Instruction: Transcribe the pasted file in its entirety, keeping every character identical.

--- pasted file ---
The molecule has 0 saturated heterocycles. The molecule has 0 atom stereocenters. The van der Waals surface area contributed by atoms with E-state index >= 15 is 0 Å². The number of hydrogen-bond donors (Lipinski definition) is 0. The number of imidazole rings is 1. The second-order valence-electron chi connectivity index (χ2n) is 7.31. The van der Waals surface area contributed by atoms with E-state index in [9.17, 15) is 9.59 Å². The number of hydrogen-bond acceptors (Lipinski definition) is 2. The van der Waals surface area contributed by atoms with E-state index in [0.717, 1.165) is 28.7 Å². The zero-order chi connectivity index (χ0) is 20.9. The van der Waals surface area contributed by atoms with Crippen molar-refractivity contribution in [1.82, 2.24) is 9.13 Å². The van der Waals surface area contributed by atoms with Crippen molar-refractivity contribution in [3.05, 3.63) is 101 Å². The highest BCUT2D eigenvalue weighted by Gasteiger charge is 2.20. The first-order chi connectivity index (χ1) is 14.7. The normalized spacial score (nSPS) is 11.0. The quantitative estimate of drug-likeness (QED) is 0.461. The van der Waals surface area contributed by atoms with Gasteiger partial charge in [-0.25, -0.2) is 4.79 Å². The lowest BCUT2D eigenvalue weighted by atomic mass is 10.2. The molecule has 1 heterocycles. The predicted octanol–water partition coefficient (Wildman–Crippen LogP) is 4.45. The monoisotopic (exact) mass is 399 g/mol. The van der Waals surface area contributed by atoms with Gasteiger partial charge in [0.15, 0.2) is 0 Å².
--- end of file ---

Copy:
The molecule has 0 saturated heterocycles. The molecule has 0 atom stereocenters. The van der Waals surface area contributed by atoms with E-state index >= 15 is 0 Å². The number of hydrogen-bond donors (Lipinski definition) is 0. The number of imidazole rings is 1. The second-order valence-electron chi connectivity index (χ2n) is 7.31. The van der Waals surface area contributed by atoms with E-state index in [9.17, 15) is 9.59 Å². The number of hydrogen-bond acceptors (Lipinski definition) is 2. The van der Waals surface area contributed by atoms with E-state index in [0.717, 1.165) is 28.7 Å². The zero-order chi connectivity index (χ0) is 20.9. The van der Waals surface area contributed by atoms with Crippen molar-refractivity contribution in [1.82, 2.24) is 9.13 Å². The van der Waals surface area contributed by atoms with Crippen molar-refractivity contribution in [3.05, 3.63) is 101 Å². The highest BCUT2D eigenvalue weighted by Gasteiger charge is 2.20. The first-order chi connectivity index (χ1) is 14.7. The normalized spacial score (nSPS) is 11.0. The quantitative estimate of drug-likeness (QED) is 0.461. The van der Waals surface area contributed by atoms with Gasteiger partial charge in [-0.25, -0.2) is 4.79 Å². The lowest BCUT2D eigenvalue weighted by atomic mass is 10.2. The molecule has 1 heterocycles. The predicted octanol–water partition coefficient (Wildman–Crippen LogP) is 4.45. The monoisotopic (exact) mass is 399 g/mol. The van der Waals surface area contributed by atoms with Gasteiger partial charge in [0.15, 0.2) is 0 Å².